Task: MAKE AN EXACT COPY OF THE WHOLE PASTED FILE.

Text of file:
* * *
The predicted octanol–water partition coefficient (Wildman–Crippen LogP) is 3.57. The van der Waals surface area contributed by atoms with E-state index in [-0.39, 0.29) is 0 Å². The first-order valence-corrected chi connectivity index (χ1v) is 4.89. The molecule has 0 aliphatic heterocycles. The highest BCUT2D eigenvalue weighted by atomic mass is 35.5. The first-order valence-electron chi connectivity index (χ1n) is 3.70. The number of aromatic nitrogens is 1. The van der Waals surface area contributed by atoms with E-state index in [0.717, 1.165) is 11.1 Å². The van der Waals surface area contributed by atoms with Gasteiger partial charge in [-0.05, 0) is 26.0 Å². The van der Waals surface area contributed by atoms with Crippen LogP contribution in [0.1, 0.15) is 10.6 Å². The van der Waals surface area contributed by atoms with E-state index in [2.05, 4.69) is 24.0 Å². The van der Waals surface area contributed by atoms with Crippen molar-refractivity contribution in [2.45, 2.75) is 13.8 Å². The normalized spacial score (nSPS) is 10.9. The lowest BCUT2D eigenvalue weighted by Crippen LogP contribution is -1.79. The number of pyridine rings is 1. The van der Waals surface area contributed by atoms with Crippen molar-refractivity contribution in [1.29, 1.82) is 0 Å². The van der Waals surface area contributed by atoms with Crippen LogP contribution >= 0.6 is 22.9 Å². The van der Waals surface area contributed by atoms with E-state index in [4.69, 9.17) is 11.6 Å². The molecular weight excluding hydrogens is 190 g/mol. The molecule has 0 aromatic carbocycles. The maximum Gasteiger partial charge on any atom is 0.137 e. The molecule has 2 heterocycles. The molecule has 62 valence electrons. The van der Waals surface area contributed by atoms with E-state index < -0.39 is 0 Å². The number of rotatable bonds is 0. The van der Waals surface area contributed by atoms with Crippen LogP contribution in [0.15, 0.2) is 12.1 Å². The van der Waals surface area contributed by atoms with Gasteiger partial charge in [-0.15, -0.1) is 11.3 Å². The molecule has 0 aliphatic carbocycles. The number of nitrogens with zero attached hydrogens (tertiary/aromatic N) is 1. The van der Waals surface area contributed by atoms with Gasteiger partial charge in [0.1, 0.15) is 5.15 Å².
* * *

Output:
The predicted octanol–water partition coefficient (Wildman–Crippen LogP) is 3.57. The van der Waals surface area contributed by atoms with E-state index in [-0.39, 0.29) is 0 Å². The first-order valence-corrected chi connectivity index (χ1v) is 4.89. The molecule has 0 aliphatic heterocycles. The highest BCUT2D eigenvalue weighted by atomic mass is 35.5. The first-order valence-electron chi connectivity index (χ1n) is 3.70. The number of aromatic nitrogens is 1. The van der Waals surface area contributed by atoms with E-state index in [0.717, 1.165) is 11.1 Å². The van der Waals surface area contributed by atoms with Gasteiger partial charge in [-0.05, 0) is 26.0 Å². The van der Waals surface area contributed by atoms with Crippen LogP contribution in [0.1, 0.15) is 10.6 Å². The van der Waals surface area contributed by atoms with E-state index in [2.05, 4.69) is 24.0 Å². The van der Waals surface area contributed by atoms with Crippen molar-refractivity contribution in [2.45, 2.75) is 13.8 Å². The normalized spacial score (nSPS) is 10.9. The lowest BCUT2D eigenvalue weighted by Crippen LogP contribution is -1.79. The number of pyridine rings is 1. The van der Waals surface area contributed by atoms with Crippen molar-refractivity contribution in [1.29, 1.82) is 0 Å². The van der Waals surface area contributed by atoms with Crippen LogP contribution >= 0.6 is 22.9 Å². The van der Waals surface area contributed by atoms with E-state index in [4.69, 9.17) is 11.6 Å². The molecular weight excluding hydrogens is 190 g/mol. The molecule has 0 aromatic carbocycles. The maximum Gasteiger partial charge on any atom is 0.137 e. The molecule has 2 heterocycles. The molecule has 62 valence electrons. The van der Waals surface area contributed by atoms with E-state index < -0.39 is 0 Å². The number of rotatable bonds is 0. The van der Waals surface area contributed by atoms with Crippen LogP contribution in [0.15, 0.2) is 12.1 Å². The van der Waals surface area contributed by atoms with Gasteiger partial charge in [-0.15, -0.1) is 11.3 Å². The molecule has 0 aliphatic carbocycles. The number of nitrogens with zero attached hydrogens (tertiary/aromatic N) is 1. The van der Waals surface area contributed by atoms with Gasteiger partial charge in [0.1, 0.15) is 5.15 Å².